Left or Right-Which Way, America?

Article excerpt

Byline: William H. Peterson, SPECIAL TO THE WASHINGTON TIMES

In the introduction to the Cato Handbook for Policymakers, Cato libertarian executive vice president David Boaz hails the breakage of another glass ceiling in the election of President Obama. But neither President Obama nor his immediate predecessor, President Bush, are spared from censure here for engaging in entrenched state interventionism in a plethora of formats. Nor, for that matter, are previous presidents and Congresses lured by political power.

Mr. Boaz reminds his readers that Cato stands firmly on the principles of the Declaration of Independence and the Constitution, on the bedrock American values of individual liberty, limited government, free markets, and peace. He rejects the idea of convergence of some sort of half-capitalist, half-socialist Third Way model as a wave of the future. He invites comparison of the two systems involved in East and West Germany, North and South Korea, Hong Kong-Taiwan and China, and the United States and the Soviet Union.

This long, lively, documented book on libertarianism has some 70 authors in 63 chapters under 10 headings: Restructuring the Federal Government, Government Reform, Health Care and Entitlement Reform, Cutting Federal Departments and Programs, Threats to Civil Liberties, Regulation, Tax Policy, Energy and Environment, Foreign and Defense Policy, and International Economic Policy.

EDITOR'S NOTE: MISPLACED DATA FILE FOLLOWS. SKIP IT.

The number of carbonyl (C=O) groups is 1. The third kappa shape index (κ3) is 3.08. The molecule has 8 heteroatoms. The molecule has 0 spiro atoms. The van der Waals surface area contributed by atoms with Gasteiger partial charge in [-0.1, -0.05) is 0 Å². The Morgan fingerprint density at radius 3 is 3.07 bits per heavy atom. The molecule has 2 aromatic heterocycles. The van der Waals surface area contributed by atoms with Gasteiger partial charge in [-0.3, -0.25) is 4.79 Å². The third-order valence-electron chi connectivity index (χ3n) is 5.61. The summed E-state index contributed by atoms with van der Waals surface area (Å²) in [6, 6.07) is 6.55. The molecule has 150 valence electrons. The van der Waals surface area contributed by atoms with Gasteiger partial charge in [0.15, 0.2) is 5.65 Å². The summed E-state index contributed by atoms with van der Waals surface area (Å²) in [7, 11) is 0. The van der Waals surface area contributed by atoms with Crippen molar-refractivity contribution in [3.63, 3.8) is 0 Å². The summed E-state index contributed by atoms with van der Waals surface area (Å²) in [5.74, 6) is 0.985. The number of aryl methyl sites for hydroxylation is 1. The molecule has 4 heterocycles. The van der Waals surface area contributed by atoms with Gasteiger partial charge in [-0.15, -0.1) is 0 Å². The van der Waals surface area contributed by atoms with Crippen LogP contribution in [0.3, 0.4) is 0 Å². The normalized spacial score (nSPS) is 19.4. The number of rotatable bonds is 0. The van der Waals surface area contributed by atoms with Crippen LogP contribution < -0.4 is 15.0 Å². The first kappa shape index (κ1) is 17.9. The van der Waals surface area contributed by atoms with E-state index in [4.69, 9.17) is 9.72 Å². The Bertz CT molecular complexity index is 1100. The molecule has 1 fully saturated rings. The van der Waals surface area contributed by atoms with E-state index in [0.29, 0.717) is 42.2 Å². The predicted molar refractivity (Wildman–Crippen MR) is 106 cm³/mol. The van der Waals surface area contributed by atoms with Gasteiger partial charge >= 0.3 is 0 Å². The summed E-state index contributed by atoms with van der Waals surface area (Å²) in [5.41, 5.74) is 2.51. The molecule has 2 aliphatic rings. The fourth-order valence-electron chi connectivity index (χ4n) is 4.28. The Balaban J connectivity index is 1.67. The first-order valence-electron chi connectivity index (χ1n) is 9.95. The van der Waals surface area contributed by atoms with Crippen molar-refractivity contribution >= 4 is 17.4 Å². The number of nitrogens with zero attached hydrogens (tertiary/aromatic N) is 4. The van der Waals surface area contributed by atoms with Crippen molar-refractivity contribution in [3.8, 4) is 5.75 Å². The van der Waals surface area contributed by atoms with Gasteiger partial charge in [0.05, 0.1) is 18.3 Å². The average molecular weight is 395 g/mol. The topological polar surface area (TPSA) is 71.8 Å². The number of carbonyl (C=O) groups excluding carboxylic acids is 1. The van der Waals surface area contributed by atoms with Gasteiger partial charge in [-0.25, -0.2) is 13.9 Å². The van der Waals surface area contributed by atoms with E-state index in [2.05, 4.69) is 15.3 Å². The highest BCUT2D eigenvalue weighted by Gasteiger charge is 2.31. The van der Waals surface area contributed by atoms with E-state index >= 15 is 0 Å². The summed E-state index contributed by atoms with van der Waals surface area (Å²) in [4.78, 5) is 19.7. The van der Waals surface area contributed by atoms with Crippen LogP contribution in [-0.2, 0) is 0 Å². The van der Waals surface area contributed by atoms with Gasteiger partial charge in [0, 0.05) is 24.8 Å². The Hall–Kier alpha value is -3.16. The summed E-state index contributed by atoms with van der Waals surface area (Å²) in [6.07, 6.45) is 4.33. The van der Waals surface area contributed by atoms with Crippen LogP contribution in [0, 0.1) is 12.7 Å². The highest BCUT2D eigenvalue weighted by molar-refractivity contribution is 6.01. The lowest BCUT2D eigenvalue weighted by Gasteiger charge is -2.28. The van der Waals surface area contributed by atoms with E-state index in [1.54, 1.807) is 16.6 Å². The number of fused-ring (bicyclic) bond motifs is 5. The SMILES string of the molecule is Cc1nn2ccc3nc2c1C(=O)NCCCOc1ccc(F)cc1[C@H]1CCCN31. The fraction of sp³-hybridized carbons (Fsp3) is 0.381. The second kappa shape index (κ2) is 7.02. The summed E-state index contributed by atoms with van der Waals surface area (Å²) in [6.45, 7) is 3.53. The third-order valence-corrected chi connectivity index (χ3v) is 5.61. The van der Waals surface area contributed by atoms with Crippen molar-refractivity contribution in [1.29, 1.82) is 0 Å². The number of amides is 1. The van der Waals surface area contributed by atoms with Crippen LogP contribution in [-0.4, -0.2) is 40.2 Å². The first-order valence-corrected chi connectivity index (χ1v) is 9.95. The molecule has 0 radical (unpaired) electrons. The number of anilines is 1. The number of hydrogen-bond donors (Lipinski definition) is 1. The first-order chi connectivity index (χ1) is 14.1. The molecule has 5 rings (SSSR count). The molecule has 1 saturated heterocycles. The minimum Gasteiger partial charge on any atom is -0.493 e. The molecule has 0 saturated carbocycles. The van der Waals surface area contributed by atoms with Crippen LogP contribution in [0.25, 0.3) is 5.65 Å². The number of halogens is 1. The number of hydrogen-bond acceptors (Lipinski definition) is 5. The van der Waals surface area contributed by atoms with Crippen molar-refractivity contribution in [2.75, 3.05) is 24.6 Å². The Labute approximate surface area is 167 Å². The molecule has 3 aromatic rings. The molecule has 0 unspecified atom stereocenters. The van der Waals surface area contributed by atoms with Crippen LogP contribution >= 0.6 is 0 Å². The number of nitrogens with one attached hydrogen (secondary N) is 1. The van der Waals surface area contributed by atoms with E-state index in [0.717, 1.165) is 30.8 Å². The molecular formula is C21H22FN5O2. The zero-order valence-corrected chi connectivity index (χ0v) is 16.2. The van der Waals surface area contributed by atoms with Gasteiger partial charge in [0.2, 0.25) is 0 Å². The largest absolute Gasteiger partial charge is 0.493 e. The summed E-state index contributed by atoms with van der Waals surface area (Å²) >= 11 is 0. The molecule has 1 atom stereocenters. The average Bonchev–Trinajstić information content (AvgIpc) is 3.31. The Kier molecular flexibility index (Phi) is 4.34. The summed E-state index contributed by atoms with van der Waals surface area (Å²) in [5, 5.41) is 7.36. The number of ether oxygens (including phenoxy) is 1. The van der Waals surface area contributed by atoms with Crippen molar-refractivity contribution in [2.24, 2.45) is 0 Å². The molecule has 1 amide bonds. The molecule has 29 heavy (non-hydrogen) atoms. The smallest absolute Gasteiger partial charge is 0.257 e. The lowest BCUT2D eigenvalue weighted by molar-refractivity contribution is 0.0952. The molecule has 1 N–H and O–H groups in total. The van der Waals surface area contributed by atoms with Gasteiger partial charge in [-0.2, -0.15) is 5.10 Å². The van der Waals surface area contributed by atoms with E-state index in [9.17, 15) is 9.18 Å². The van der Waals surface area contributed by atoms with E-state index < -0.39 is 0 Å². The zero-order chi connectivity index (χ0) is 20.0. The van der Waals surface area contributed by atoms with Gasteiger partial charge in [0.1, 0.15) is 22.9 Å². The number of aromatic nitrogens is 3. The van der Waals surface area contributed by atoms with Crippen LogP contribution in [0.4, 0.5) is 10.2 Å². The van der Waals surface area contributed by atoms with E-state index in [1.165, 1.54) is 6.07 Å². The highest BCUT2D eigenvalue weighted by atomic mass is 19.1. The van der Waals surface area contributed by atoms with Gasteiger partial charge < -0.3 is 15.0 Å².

Cato's director of tax policy studies, Chris Edwards, says that Congress should cut federal spending from 21 percent to 16 percent of gross domestic product over 10 years, that it should end, privatize or transfer to the states more than 100 programs and agencies, including those in agriculture, education, housing and transportation. He also recommends that it should reform Social Security by cutting the growth in benefits and adding a system of private accounts, that it should cut Medicare spending growth and move to a health care system based on individual savings and choice.

On privatization, Mr. Edwards says that Congress should end subsidies to passenger rail and privatize Amtrak, which would permit the firm to innovate, invest and terminate unprofitable routes, that it should privatize the U.S. Postal Service and repeal restrictions on competitive mail delivery, that it should privatize the air-traffic-control system and help privatize the nation's airports, while ending federal susidies and that it should privatize federal electric utilities, including T. …